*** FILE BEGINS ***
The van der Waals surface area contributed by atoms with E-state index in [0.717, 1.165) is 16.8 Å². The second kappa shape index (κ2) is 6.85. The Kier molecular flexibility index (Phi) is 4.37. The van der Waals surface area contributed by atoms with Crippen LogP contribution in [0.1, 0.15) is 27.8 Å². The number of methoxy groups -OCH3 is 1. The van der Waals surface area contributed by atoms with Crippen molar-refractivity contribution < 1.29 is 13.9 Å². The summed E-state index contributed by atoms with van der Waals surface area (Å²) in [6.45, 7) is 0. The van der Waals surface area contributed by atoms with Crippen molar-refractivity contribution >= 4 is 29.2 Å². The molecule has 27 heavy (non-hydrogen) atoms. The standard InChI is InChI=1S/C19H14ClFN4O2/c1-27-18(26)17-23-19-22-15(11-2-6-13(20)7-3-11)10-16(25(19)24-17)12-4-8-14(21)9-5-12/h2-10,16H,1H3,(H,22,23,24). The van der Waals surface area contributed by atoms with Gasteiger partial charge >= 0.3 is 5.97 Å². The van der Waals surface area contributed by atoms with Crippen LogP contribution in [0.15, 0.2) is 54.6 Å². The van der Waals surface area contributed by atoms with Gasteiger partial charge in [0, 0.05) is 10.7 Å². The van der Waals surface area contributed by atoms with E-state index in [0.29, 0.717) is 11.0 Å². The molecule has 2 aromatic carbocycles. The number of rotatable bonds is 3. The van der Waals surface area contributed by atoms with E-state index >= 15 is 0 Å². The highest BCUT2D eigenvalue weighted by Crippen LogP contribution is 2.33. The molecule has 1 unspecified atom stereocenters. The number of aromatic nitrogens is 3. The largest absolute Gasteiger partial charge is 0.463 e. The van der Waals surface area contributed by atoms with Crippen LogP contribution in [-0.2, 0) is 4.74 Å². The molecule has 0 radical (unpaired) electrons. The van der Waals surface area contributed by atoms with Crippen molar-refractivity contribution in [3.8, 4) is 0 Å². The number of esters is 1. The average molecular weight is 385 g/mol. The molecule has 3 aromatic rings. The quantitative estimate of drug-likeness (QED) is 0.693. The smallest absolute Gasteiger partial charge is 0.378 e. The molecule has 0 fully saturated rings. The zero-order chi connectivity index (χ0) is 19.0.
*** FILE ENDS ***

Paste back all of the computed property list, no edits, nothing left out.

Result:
The van der Waals surface area contributed by atoms with E-state index in [0.717, 1.165) is 16.8 Å². The second kappa shape index (κ2) is 6.85. The Kier molecular flexibility index (Phi) is 4.37. The van der Waals surface area contributed by atoms with Crippen LogP contribution in [0.1, 0.15) is 27.8 Å². The number of methoxy groups -OCH3 is 1. The van der Waals surface area contributed by atoms with Crippen molar-refractivity contribution < 1.29 is 13.9 Å². The summed E-state index contributed by atoms with van der Waals surface area (Å²) in [6.45, 7) is 0. The van der Waals surface area contributed by atoms with Crippen molar-refractivity contribution >= 4 is 29.2 Å². The molecule has 27 heavy (non-hydrogen) atoms. The standard InChI is InChI=1S/C19H14ClFN4O2/c1-27-18(26)17-23-19-22-15(11-2-6-13(20)7-3-11)10-16(25(19)24-17)12-4-8-14(21)9-5-12/h2-10,16H,1H3,(H,22,23,24). The van der Waals surface area contributed by atoms with Gasteiger partial charge >= 0.3 is 5.97 Å². The van der Waals surface area contributed by atoms with Crippen LogP contribution in [0.15, 0.2) is 54.6 Å². The van der Waals surface area contributed by atoms with Gasteiger partial charge in [0, 0.05) is 10.7 Å². The van der Waals surface area contributed by atoms with E-state index in [0.29, 0.717) is 11.0 Å². The molecule has 2 aromatic carbocycles. The number of rotatable bonds is 3. The van der Waals surface area contributed by atoms with E-state index >= 15 is 0 Å². The highest BCUT2D eigenvalue weighted by Crippen LogP contribution is 2.33. The molecule has 1 unspecified atom stereocenters. The number of aromatic nitrogens is 3. The largest absolute Gasteiger partial charge is 0.463 e. The van der Waals surface area contributed by atoms with Crippen LogP contribution in [-0.2, 0) is 4.74 Å². The molecule has 0 radical (unpaired) electrons. The van der Waals surface area contributed by atoms with Crippen molar-refractivity contribution in [3.8, 4) is 0 Å². The number of esters is 1. The average molecular weight is 385 g/mol. The molecule has 3 aromatic rings. The quantitative estimate of drug-likeness (QED) is 0.693. The smallest absolute Gasteiger partial charge is 0.378 e. The molecule has 0 fully saturated rings. The zero-order chi connectivity index (χ0) is 19.0.